Politics / The Reading Room / Vol. 1 No. 3-4

The Marketisation of British Universities: Neoliberalism and the Privatisation of Knowledge

We Are Students

There’s a joke in British politics that New Labour, the rebranding of the mainstream left led by Tony Blair in the mid-1990s, quickly morphed into neo-liberalism. Speak with a drawl and New Labour and neo liberal even sound similar. Voted in by the British electorate in 1997 on the promise of “education, education, education,” Blair’s government quickly introduced tuition fees across all UK universities. Twenty years later, as Stefan Collini claims, “Universities are now forced to regard each other as competitors in the same market, where their flourishing will be dependent on the accuracy with which they pitch their products to appeal to their particular niche of consumers.”1 As George Monbiot observes, “So pervasive has neoliberalism become that we seldom even recognise it as an ideology.”2

In recent months, students and lecturers at British universities have not only recognised the ways in which higher education has been hijacked by an increasingly aggressive neo-liberal ideology, but they have also undertaken industrial action, culminating in fourteen days of strike action across sixty one universities. Academics stood in picket lines in the thousands in response to the imposition of new changes to the pension scheme, which would leave academics £10, 000 /$14, 000 a year worse off in retirement. Amidst the furor generated by the proposed pension cuts, a wider picture has emerged: students and staff are deeply concerned about what one academic has called “the slow death of public education.”3 As academics across the UK wait anxiously to see how much pay will be deducted after their legal participation in strikes up and down the country, news has emerged of the enormous salaries earned by British university senior management. While academic salaries have not risen in line with inflation, vice-chancellors in UK universities have benefited from a 227% increase in financial benefits since 2010. According to one analysis, “in 2010 total vice-chancellors benefits amounted to £633,999/ $900, 000, by 2016 this had increased to £2,071,393/ $2, 900, 000.”4

In recent months, commentators have pointed out the ways in which vice-chancellors’ exorbitant salary and benefits increasingly mirror those of industry fat cats; in fact, many vice chancellors are paid considerably more than the Prime Minister. More worryingly, academics are observing the relentless marketisation of British higher education. As Thomas Doherty, author of the recently published book The New Treason of the Intellectuals argues, “the sector leadership has been utterly and damnably complicit with a governmental ideology that has expressly and dangerously politicised the very principle of education as such, re-designing it to serve and endorse the ideology of market-fundamentalism.”5 As undergraduate tuition fees rise, education becomes increasingly driven by a neo-liberal agenda encouraged by a Conservative government that chirrups about meritocracy even as it ensures that university is prohibitively expensive for students from poor socio-economic backgrounds. “The real logic of this,” Doherty explains, “is that it legitimises a structure in which the University becomes an institution designed to exacerbate social and wealth inequality among individuals. Personal greed—perhaps now ever clearer in the salary hikes of many VCs—becomes the sole motivational force that drives the search for knowledge.”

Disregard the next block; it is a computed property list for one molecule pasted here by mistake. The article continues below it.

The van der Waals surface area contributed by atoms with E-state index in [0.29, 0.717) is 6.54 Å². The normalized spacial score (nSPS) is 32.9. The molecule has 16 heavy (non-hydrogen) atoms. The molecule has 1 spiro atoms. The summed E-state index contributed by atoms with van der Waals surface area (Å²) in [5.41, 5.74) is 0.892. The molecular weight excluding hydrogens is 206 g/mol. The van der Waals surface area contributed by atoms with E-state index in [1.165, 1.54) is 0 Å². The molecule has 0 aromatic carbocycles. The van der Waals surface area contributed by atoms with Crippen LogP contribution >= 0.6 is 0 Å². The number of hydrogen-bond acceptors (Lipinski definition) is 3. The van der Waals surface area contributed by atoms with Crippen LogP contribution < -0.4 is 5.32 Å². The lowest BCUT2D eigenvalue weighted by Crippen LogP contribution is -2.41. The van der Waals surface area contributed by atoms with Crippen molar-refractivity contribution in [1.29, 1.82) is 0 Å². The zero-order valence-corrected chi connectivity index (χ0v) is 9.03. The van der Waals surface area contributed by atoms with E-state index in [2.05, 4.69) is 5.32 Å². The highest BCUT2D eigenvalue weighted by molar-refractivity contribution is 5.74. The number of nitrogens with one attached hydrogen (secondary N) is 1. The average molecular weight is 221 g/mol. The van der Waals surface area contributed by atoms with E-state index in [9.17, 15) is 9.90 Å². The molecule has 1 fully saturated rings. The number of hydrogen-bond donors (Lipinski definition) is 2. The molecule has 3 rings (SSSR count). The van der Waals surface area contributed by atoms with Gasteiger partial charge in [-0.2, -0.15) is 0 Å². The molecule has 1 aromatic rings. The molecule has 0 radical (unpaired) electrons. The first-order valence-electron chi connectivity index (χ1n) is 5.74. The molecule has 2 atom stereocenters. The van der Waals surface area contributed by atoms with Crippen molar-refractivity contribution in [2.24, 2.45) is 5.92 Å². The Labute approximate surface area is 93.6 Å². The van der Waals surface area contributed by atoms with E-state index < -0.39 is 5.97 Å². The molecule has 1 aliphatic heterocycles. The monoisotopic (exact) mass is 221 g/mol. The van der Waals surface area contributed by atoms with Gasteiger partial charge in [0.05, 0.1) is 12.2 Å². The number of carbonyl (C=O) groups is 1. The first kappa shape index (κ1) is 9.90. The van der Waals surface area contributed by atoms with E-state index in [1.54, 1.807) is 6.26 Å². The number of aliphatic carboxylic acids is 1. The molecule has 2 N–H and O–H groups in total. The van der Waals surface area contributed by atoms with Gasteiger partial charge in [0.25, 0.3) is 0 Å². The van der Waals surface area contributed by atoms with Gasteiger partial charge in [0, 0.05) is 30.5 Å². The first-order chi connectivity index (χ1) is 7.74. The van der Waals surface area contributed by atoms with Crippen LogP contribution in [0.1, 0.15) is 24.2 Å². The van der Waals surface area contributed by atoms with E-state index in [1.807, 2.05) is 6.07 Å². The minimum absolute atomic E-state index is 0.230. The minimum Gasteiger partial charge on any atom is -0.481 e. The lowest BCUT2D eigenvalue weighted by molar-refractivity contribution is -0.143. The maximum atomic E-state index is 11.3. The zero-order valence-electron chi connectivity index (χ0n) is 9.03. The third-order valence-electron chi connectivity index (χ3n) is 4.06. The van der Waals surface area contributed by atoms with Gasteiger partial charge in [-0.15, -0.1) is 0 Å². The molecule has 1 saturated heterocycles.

Since the cries of “education, education, education,” successive Conservative governments have striven to commodify university education. In 2010, a Tory cabinet decided to all but remove public funding for university teaching, which would instead be paid for by higher student fees, resulting in the creation of a competitive university market. “The result has been a change in the character and above all the ethos of universities,” Collini observes, a comment echoed by a recent report for the Higher Education Policy Institute, which concludes that the UK government’s “drive towards competition and marketisation” clearly “puts at risk the fundamental purpose of universities to serve the public interest.”6